However, as reigning champions often do, Kansas rallied from that nadir, winning each of their last three outings, with the most recent being a merciless 78-53 drubbing of struggling West Virginia. With the Mountaineers wasting away at a dreadful 2-10 in Big XII Play, it was unrealistic to think that they would escape Phog Allen Fieldhouse with anything less than a sound beating, which was exactly what happened last Saturday. The hosts put forth a proverbial blitzkrieg in the First Half, outscoring the visiting side 43-16 throughout the first twenty minutes of action. Seriously, folks, they had Sixteen Points at Halftime. That’s all. Self’s troops shot a blistering 52.8% from the field, including 2-0of-33 from within the arc (60.6%) and 8-of-20 beyond it (40.0%), assisting on Seventeen of their Twenty-Eight Field Goals. Five different players scored in double-figures, with Devon Dotson (12.2 PTS, 50.0% FG, 43.1% 3FG, 3.8 REB, 3.7 AST, 1.5 STL, 17.4 PER) and K.J. Lawson (3.3 PTS, 48.3% FG, 35.7% 3FG, 1.8 REB, 0.5 AST, 14.5 PER) dropping Fifteen Points apiece, while his brother, Dedric (19.2 PTS, 50.6% FG, 36.1% 3FG, 10.3 REB, 1.9 AST, 1.2 STL, .1 BLK, 27.5 PER), added another Fourteen Points in the affair. Defensively, this was arguably the Jayhawks’ finest performance of the season, permitting a scant 33.4% shooting from the field, including a miserable 3-of-23 from downtown (13.0%), and forcing a whopping Twenty-Four Turnovers. Furthermore, this win marked just the third time all season in which they managed to relegate a team below Fifty-Three Points, and the first time that held a fellow Big XII opponent below Sixty. Coinciding with this recent winning streak has been Self’s decision to deploy four Freshmen in the starting Lineup. Granted, given the frequent absences, this has been out of necessity, but one can’t argue with results, particularly when it could provide sorely needed depth and experience in lieu of the coming NCAA Tournament. Along with the aforementioned Dotson, Kansas has started fellow Freshmen Ochai Agbaji (1.8 PTS, 53.5% FG, 39.0% 3FG, 5.2 REB, 0.8 AST, 0.8 STL, 0.4 BLK, 18.2 PER), Quentin Grimes (7.7 PTS, 37.9% FG, 31.7% 3FG, 2.3 REB, 1.8 AST, 0.4 STL, 6.8 PER), and David McCormack (2.2 PTS, 51.2% FG, 2.3 REB, 0.4 BLK, 14.6 PER), with each player seeing a significant bump in playing time. As the stakes get higher over the next few days, it should be interesting to see just how much Self trusts these kids, and if they do in fact repay said trust with what could very well be a fifteenth Big XII Championship.
Meanwhile, Texas Tech (21-5, 9-4 in Big XII) too has successfully righted the ship after a midseason swoon, having won six out of their last seven contests after suffering a three-game losing streak. Ironically, that lone loss during this current stretch came against their opponent tonight, an uninspiring 63-79 defeat at Kansas. At the time, the Jayhawks were going through their own dismal run, carrying a similar three-game losing streak into that showdown in Lawrence two weeks ago. However, it became rather evident early that one team came to play while the other was set to get slaughtered. This was one was over early, folks, as the home side effectively ended the affair in the First Half, establishing a commanding 46-26 lead heading into Intermission. This was a case in which the Red Raiders couldn’t get anything going on the offensive end, largely because they couldn’t harass their opponent into turnovers, which of course leads to easier opportunities in the transition. If there is an Achilles Heel for this team, that would be it, for Chris Beard’s charges simply aren’t efficient enough on the offensive end to beat good teams without the benefit of extra possessions. Case in point; Tech ranks first in the Big XII in a slew of defensive categories, including Points Allowed (61.2), Opponent’s Field Goal Percentage (38.7%), Two-Point Field Goal Percentage (44.5%), and Three-Point Percentage (30.6%), along with Assists Allowed (10.2), while also pacing things in Steals (7.5) and Turnovers (15.5). On this night, Kansas performed well enough, shooting 45.8% from the field, including 13-of-30 from beyond the arc (43.3%), and dishing out Nineteen Assists in comparison to committing only Thirteen Turnovers. On the flipside, the visitors shot a mere 34.4% from the field themselves, including a head-scratching 6-of-28 from downtown (21.4%), and managed a pathetic Eight Assists, providing further evidence of their inability to score on the strength of their own ball-movement. Sophomore Guard Jarrett Culver (17.7 PTS, 50.0% FG, 34.0% 3FG, 6.3 REB, 3.6 AST, 1.1 STL, o.4 BLK, 25.2 PER) really struggled, scoring just Ten Points on 5-of-17 shooting overall (29.4%), including 0-of-6 from three (0.00%), while racking up Five Turnovers opposed to only One Assist.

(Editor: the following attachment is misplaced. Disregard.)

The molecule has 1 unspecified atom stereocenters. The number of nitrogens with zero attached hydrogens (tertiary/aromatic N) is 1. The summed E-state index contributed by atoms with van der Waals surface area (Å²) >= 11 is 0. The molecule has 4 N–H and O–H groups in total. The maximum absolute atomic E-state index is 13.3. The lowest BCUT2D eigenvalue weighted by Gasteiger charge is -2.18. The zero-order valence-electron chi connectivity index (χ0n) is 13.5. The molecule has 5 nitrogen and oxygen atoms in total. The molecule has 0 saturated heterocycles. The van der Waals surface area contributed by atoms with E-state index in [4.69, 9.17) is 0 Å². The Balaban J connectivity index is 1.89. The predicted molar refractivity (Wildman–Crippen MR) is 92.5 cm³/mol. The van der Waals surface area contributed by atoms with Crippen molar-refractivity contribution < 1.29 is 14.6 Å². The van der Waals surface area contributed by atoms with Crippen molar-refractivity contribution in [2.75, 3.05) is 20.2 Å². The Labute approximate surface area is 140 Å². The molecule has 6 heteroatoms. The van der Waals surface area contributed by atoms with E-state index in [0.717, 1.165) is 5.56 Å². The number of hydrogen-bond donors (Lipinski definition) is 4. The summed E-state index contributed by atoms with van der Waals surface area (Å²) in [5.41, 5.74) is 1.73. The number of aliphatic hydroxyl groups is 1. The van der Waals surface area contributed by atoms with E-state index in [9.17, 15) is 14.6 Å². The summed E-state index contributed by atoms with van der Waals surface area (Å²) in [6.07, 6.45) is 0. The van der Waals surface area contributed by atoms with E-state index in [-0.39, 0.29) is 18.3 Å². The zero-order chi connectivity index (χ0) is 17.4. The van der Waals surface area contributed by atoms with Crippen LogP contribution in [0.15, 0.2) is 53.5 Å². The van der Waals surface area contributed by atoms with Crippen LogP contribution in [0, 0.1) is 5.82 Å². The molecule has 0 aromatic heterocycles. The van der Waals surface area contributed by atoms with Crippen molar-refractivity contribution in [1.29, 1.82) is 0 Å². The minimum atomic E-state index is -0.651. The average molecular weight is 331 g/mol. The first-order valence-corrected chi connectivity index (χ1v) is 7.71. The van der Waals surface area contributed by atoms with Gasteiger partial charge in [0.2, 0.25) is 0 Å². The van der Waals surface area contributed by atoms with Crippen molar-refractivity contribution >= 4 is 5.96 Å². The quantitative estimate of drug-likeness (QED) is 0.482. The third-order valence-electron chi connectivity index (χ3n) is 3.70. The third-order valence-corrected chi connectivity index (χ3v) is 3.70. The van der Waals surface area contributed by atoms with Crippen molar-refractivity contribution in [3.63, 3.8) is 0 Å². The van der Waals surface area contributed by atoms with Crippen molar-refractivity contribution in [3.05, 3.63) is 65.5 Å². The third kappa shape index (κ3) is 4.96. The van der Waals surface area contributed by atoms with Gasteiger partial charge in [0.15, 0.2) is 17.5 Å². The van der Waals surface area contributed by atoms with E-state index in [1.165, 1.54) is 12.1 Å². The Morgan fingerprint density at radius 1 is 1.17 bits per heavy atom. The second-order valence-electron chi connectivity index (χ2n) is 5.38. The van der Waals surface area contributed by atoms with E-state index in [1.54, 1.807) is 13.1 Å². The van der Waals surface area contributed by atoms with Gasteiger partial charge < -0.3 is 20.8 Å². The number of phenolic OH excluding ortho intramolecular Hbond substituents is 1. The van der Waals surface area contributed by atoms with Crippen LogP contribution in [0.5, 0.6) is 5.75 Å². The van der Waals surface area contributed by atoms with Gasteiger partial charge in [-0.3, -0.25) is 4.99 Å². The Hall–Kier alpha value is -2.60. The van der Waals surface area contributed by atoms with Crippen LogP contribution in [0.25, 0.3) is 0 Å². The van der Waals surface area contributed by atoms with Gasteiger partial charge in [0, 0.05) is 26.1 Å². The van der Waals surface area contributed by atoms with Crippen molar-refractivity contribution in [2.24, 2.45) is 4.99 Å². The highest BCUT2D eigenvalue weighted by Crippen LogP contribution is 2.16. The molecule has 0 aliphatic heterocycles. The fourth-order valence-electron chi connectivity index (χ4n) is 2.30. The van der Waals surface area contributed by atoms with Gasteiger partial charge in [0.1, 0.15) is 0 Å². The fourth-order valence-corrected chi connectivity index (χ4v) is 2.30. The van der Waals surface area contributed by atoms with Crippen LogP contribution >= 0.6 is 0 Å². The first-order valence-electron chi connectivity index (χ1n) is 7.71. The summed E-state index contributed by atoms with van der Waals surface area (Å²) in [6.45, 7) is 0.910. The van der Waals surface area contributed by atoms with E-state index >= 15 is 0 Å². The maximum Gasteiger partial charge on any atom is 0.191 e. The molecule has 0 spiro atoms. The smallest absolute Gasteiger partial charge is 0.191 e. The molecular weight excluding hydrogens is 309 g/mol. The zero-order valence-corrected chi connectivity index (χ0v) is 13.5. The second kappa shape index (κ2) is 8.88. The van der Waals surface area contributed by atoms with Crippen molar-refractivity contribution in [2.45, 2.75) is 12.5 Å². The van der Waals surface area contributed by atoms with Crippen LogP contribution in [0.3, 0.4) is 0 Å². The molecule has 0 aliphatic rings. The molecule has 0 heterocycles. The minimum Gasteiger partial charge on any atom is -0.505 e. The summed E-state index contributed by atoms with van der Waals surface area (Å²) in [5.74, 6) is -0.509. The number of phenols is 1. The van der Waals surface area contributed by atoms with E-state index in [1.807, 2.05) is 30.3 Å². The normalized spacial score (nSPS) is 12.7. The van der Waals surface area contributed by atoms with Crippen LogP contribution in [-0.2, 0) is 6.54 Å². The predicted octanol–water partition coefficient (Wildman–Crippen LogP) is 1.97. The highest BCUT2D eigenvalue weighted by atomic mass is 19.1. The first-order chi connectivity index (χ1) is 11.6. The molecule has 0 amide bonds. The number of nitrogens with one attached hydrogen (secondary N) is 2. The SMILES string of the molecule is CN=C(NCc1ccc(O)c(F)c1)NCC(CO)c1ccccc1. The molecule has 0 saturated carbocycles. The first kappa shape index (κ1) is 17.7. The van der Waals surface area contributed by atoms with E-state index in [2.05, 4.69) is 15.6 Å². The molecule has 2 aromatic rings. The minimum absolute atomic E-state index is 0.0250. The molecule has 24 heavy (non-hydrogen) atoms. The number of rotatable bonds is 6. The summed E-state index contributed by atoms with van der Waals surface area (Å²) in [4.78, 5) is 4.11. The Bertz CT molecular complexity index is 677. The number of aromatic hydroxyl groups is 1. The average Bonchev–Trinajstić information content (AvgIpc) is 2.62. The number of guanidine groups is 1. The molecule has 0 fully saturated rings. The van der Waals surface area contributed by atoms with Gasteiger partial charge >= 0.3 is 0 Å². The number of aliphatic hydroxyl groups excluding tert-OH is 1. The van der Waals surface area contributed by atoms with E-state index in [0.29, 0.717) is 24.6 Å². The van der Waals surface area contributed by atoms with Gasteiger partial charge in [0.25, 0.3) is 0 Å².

However, cheer up Red Raider Fans, for since that embarrassing performance, your team has been on a bonafide roll winning four consecutive outings in rather convincing fashion by an average margin of 24.0 Points per Game. Granted, they’ve certainly enjoyed feasting on the bottom feeders of the Big XII, blowing away West Virginia (81-50), Oklahoma (66-54), and Oklahoma State (78-50), who are a combined 9-30 in conference play thus far. With that said, last Saturday’s meeting with Baylor, who sits in the middle of pack, was definitely impressive as Texas Tech routed the Bears in an 86-61 victory. This one was never close, as Beard’s troops posted their largest beating of this particular opponent since 2002. This affair read like a reverse fixture of the previous meeting with Kansas, for the hosts pestered the Bears on the defensive end, relegating them to 34.7% shooting from the field, and forcing a staggering Nineteen Turnovers while permitting a scant Six Assists. This aggressiveness afforded them the luxury of taking near permanent residence from the Charity Stripe, where Tech calmly knocked down 30-of-35 Free-Throws (85.7%), with both figures representing season-highs, outscoring their counterpart by a dozen points. Despite shooting just 10-of-25 from within the arc (40.0%), the home side was very effective from distance, netting 12-of-29 from downtown (41.4%), including a white-hot 8-of-14 (57.1%) in the First Half alone. The aforementioned Culver did the majority of his damage from there, shooting 3-of-6 from long-range (50.0%), in route to a team-high Eighteen Points, while Davide Moretti (10.9 PTS, 48.3% FG, 43.5% 3FG, 1.7 REB, 2.0 AST, 1.2 STL, 16.9 PER) chipped in with Seventeen Points on 4-of-9 shooting (44.4%), including 4-of-8 from distance (50.0%).